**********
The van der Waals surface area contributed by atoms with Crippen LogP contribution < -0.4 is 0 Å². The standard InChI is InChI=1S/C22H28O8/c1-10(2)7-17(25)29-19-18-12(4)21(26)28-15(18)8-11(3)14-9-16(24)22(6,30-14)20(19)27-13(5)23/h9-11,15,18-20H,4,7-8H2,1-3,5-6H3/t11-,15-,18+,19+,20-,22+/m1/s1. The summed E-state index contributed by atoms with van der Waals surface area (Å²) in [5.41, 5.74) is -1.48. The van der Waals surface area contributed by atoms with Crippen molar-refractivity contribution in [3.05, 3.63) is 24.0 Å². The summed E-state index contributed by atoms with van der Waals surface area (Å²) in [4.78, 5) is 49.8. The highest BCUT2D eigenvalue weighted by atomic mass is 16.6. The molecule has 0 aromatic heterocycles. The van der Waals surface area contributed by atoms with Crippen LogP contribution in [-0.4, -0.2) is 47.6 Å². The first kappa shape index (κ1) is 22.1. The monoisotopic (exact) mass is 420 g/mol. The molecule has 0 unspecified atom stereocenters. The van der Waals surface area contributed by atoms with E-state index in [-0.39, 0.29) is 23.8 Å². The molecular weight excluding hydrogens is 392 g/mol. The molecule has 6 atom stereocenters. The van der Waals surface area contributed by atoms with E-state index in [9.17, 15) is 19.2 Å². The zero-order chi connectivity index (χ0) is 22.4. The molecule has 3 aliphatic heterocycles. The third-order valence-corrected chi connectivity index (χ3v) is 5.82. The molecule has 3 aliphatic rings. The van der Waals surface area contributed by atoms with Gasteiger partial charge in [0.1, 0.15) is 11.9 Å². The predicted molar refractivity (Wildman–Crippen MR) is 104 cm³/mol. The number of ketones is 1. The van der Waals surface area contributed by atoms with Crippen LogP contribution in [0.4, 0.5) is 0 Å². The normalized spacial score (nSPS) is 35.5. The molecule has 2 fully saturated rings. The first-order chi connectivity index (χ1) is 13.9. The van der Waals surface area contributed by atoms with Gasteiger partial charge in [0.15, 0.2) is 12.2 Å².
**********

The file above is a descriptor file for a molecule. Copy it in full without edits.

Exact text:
The van der Waals surface area contributed by atoms with Crippen LogP contribution < -0.4 is 0 Å². The standard InChI is InChI=1S/C22H28O8/c1-10(2)7-17(25)29-19-18-12(4)21(26)28-15(18)8-11(3)14-9-16(24)22(6,30-14)20(19)27-13(5)23/h9-11,15,18-20H,4,7-8H2,1-3,5-6H3/t11-,15-,18+,19+,20-,22+/m1/s1. The summed E-state index contributed by atoms with van der Waals surface area (Å²) in [5.41, 5.74) is -1.48. The van der Waals surface area contributed by atoms with Crippen molar-refractivity contribution in [3.05, 3.63) is 24.0 Å². The summed E-state index contributed by atoms with van der Waals surface area (Å²) in [4.78, 5) is 49.8. The highest BCUT2D eigenvalue weighted by atomic mass is 16.6. The molecule has 0 aromatic heterocycles. The van der Waals surface area contributed by atoms with Crippen LogP contribution in [-0.4, -0.2) is 47.6 Å². The first kappa shape index (κ1) is 22.1. The monoisotopic (exact) mass is 420 g/mol. The molecule has 0 unspecified atom stereocenters. The van der Waals surface area contributed by atoms with E-state index in [-0.39, 0.29) is 23.8 Å². The molecular weight excluding hydrogens is 392 g/mol. The molecule has 6 atom stereocenters. The van der Waals surface area contributed by atoms with E-state index in [9.17, 15) is 19.2 Å². The zero-order chi connectivity index (χ0) is 22.4. The molecule has 3 aliphatic heterocycles. The third-order valence-corrected chi connectivity index (χ3v) is 5.82. The molecule has 3 aliphatic rings. The van der Waals surface area contributed by atoms with Gasteiger partial charge in [0.1, 0.15) is 11.9 Å². The predicted molar refractivity (Wildman–Crippen MR) is 104 cm³/mol. The number of ketones is 1. The van der Waals surface area contributed by atoms with Crippen LogP contribution in [0.4, 0.5) is 0 Å². The normalized spacial score (nSPS) is 35.5. The molecule has 2 fully saturated rings. The first-order chi connectivity index (χ1) is 13.9. The van der Waals surface area contributed by atoms with Gasteiger partial charge in [0.15, 0.2) is 12.2 Å².